Grace's Guide

British Industrial History

Grace's Guide is the leading source of historical information on industry and manufacturing in Britain. This web publication contains 126,213 pages of information and 198,047 images on early companies, their products and the people who designed and built them.


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Advertising Sign.
1927.Rotary Milling Machine for Facing Cylinder Block Castings.Designed by Morris Motors, Coventry. Made by William Asquith.
1929. Marine Oil Engine.
1929. Cylinder Heads of 6 Cylinder Engine.
1933. 24-48 H.P. Engine.
May 1935.
1938. Iron Lung for medical use manufactured by Morris at Cowley. Exhibit at the Thackray Museum
May 1939.
1946. Morris Commercial. Ambulance.
June 1953.
September 1953.
October 1953.
November 1953.
February 1954.
June 1954.
July 1954.
February 1955.
April 1955.
1958. Reg No 945 UXE.
1967. Ambulance. Reg No. EJO 978E. Exhibit at British Commercial Vehicle Museum.
1964. Reg No: ALF 612B.

The Morris Motor Company of Cowley, Oxford was a British manufacturer of cars and lorries. After the incorporation of the company into larger corporations, the Morris name remained in use as a marque until 1984. Motorcycles were also produced from 1902 to 1905.


1909/10 Bicycle manufacturer William Morris turned his attention to car repairs and sales which led to manufacturing.

1912 Company founded as W. R. M. Motors in Oxford.

1913 A factory was opened in Cowley, Oxford after a London car dealer placed an order for 400 cars, the Morris Oxford.

1913 393 cars were manufactured.

1919 W. R. M. Motors was liquidated and replaced by Morris Motors Ltd.

c.1920 Acquired the business of Hollick and Pratt, body-makers, Coventry.

1923 Acquired the Osberton Radiator Co of Oxford.

1923 Morris had a policy of buying up suppliers with, for example, Hotchkiss in Coventry became the Morris Engines (Coventry) Ltd in 1923. Leonard Lord was working for Hotchkiss and became part of Morris at this time

In 1924 the firm took over the factory previously occupied by E. G. Wrigley and Co in Birmingham, and there commenced the manufacture of Morris Ton Trucks and Commercial Vehicles. Frank George Woollard, the assistant MD of Wrigley moved to Morris at Oxford.

1924 The head of the Morris sales agency in Oxford, Cecil Kimber, started building sporting versions of Morris cars, called MG after the agency, Morris Garages. The MG factory was in Abingdon, Oxfordshire.

In 1924, Morris overtook Ford to become the UK's biggest car manufacturer, holding a 51% share of the home market.

1926 Became a public company: Morris Motors (1926) Ltd; although Morris kept the Ordinary Shares for himself. It acquired Morris Motors Ltd, and the associate companies Morris Engines (Coventry) Ltd, Hollick and Pratt Ltd, and Osberton Radiators Ltd, as well as the right to the allotment of about £500,000 of shares in the Pressed Steel Co[1].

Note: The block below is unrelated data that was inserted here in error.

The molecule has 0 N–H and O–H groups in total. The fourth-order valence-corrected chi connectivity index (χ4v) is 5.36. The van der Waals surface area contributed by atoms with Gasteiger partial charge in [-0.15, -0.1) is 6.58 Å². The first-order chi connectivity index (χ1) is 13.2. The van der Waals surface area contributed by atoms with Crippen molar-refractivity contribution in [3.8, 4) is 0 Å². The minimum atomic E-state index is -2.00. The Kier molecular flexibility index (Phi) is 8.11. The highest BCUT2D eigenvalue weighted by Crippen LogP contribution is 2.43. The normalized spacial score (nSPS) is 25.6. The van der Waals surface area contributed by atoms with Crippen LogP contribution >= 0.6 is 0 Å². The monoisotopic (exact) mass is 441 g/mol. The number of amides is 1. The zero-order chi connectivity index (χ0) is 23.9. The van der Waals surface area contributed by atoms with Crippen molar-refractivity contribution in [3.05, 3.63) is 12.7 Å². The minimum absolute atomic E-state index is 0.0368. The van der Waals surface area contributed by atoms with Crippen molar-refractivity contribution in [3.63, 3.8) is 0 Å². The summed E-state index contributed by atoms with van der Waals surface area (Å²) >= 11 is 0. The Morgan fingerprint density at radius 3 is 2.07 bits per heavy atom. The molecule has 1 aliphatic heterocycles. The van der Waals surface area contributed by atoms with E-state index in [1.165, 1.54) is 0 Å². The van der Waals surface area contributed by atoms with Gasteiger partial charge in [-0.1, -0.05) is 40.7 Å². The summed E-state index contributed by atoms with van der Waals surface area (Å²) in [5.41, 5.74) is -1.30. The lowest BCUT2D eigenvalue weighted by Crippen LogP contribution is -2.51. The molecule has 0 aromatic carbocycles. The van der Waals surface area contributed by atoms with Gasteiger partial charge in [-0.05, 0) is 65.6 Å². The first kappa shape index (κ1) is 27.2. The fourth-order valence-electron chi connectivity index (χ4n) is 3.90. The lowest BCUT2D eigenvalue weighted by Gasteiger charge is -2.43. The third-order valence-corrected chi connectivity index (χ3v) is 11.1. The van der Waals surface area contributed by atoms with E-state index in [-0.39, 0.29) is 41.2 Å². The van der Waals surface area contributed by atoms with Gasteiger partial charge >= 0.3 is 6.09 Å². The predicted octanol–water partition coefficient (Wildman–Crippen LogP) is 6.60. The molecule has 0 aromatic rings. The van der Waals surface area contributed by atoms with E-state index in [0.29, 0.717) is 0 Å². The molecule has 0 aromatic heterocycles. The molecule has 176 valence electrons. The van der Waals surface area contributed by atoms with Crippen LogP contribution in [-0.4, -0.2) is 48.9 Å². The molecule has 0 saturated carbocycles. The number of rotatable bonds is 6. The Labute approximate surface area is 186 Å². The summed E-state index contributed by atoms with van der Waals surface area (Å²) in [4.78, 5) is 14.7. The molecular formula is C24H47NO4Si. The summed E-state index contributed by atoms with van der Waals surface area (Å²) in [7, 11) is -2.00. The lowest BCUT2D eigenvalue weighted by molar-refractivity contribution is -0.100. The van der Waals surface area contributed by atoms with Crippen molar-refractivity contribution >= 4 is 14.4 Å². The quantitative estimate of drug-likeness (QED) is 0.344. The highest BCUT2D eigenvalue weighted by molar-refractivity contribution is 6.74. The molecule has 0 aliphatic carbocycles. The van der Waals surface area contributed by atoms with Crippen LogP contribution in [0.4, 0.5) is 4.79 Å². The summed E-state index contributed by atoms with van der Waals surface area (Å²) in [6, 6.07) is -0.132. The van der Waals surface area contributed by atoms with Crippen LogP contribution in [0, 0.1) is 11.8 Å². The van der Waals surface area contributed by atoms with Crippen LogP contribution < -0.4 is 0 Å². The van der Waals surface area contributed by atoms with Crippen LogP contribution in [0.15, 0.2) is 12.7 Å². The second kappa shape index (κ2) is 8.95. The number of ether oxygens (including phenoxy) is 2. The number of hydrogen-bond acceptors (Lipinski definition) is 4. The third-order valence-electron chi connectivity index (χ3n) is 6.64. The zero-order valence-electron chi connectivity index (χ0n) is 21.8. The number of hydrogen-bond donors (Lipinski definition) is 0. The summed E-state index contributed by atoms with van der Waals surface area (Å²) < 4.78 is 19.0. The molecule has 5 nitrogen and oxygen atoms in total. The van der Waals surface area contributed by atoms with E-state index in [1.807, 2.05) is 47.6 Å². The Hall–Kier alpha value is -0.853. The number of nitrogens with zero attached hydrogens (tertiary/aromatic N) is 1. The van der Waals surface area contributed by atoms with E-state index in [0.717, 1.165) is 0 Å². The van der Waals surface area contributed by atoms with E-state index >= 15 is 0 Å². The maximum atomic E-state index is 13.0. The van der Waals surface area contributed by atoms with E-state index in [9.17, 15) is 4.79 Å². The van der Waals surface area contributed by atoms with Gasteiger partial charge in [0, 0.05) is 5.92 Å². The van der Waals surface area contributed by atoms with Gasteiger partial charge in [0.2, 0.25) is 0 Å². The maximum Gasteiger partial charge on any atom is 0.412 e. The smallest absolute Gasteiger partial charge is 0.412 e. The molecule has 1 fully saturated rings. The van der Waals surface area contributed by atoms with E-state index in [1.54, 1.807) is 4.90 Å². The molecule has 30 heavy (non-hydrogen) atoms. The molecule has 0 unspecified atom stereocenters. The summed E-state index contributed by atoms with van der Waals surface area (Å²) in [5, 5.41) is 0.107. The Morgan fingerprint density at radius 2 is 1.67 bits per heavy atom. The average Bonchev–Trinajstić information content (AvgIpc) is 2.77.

1926 Took over their main carburettor supplier, S. U. Co Ltd.

1927 See Aberconway for information on the company and its history.

1929 Name changed to Morris Motors Ltd[2].

In 1932 Morris appointed Leonard Lord as Managing Director; he swept through the works, updating the production methods and introducing a proper moving assembly line.

1935 Issue of shares to pay for the acquisition of Wolseley Motors Ltd and M. G. Car Company Ltd[3]

1936 Morris and Lord fell out, and Lord left, threatening to "take Cowley apart brick by brick".

1936 Further issue of shares to enable Morris Motors Ltd to acquire Morris Industries Exports Ltd and Morris Commercial Cars Limited, the commercial vehicle enterprise; the public owned the Preference Shares as well as a quarter of the ordinary shares. S. U. Carburettor Co Ltd was incorporated by Morris Motors to acquire from Morris Industries the business of carburettor manufacture trading under the name of S. U. Co[4].

1938 William Morris became Viscount Nuffield, and the same year he merged the Morris Motor Company (incorporating Wolseley) and MG with newly acquired Riley to form a new company: the Nuffield Organisation.

WWII Produced over 3,000 Tiger Moths.

1950 Cowley plant capable of producing a total of 150,000 Morris and Wolseley cars.

1952 The Nuffield Organisation merged with Austin to form the British Motor Corporation.








See Also


Sources of Information

  1. The Times 12 July 1926
  2. The Times, 13 October 1936
  3. The Times, 13 October 1936
  4. The Times, 13 October 1936
  • [1] Wikipedia
  • Biography of William R. Morris, ODNB [2]